Nice cheap shot.I'll bet you're a real hoot at parties.
I get a few drinks in me and you'll be inundated with more than you ever wanted to know about power generation. Really though, I don't do much in the way of parties, I prefer a campfire, a few good friends, some ATV's and some firearms.
It really isn't though.Yes, he can do exactly what he described. And the majority of people will get it. It's a generalization that, while not technically correct, is understood by most people in casual conversation.
Fuel dilution as a driver of viscosity loss has only really entered the conversation on here in recent years, I know, because I've been one of the few people pushing for it to be recognized and calling it out when it is observed.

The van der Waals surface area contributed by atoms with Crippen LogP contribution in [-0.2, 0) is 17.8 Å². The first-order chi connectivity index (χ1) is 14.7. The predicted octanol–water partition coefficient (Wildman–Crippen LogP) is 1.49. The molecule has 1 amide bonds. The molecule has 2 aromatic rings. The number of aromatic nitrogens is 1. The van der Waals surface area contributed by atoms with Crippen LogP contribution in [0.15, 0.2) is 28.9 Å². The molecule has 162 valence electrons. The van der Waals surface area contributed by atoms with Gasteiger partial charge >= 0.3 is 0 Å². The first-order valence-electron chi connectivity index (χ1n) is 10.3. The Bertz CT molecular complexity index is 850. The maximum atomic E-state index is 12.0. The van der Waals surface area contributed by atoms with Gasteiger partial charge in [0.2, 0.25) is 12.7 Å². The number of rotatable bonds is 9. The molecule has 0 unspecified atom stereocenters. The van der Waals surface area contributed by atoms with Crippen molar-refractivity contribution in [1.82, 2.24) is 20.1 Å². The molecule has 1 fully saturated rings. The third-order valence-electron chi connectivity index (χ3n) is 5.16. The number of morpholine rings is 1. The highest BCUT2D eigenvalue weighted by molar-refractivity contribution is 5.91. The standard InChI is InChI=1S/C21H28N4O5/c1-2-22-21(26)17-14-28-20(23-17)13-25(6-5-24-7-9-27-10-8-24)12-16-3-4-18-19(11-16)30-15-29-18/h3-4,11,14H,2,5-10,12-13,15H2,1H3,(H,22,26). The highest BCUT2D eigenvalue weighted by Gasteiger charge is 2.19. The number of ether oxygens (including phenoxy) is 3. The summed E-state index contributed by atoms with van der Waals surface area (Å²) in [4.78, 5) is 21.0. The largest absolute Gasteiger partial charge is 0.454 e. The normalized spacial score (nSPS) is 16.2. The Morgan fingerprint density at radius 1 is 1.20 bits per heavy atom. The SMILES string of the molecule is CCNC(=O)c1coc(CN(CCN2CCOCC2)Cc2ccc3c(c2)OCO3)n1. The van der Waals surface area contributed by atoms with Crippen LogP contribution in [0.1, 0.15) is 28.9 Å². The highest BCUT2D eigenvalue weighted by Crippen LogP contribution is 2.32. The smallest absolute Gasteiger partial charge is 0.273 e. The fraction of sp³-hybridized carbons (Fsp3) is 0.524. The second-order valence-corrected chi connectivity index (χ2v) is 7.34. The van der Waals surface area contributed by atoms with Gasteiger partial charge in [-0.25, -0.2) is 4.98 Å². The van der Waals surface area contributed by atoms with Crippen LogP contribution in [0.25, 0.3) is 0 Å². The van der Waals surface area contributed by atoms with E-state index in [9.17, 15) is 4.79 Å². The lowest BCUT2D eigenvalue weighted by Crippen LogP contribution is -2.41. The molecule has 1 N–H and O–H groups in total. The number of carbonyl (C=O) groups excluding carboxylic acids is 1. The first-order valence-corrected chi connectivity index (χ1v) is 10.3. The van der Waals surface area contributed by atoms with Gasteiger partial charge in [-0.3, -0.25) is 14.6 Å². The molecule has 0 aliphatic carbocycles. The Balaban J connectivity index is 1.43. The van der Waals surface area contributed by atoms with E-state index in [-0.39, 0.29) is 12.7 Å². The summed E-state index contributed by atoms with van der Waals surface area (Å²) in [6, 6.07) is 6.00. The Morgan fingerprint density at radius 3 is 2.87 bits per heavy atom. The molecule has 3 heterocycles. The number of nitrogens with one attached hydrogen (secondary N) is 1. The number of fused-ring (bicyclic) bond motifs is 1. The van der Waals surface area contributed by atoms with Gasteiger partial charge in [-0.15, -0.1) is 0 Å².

Historically, all viscosity loss was called "shear", not because people understood the difference and were just being lazy or casual, but because with Blackstone not properly measuring fuel dilution, the assumption was that what was being observed was in fact shear.
I was polite and actually made the effort to thank him for his comment on working on his verbiage. I'm not trying to be a **** or a "party pooper" or however you want to label me, this is a subject where the difference means something and is right to be called out.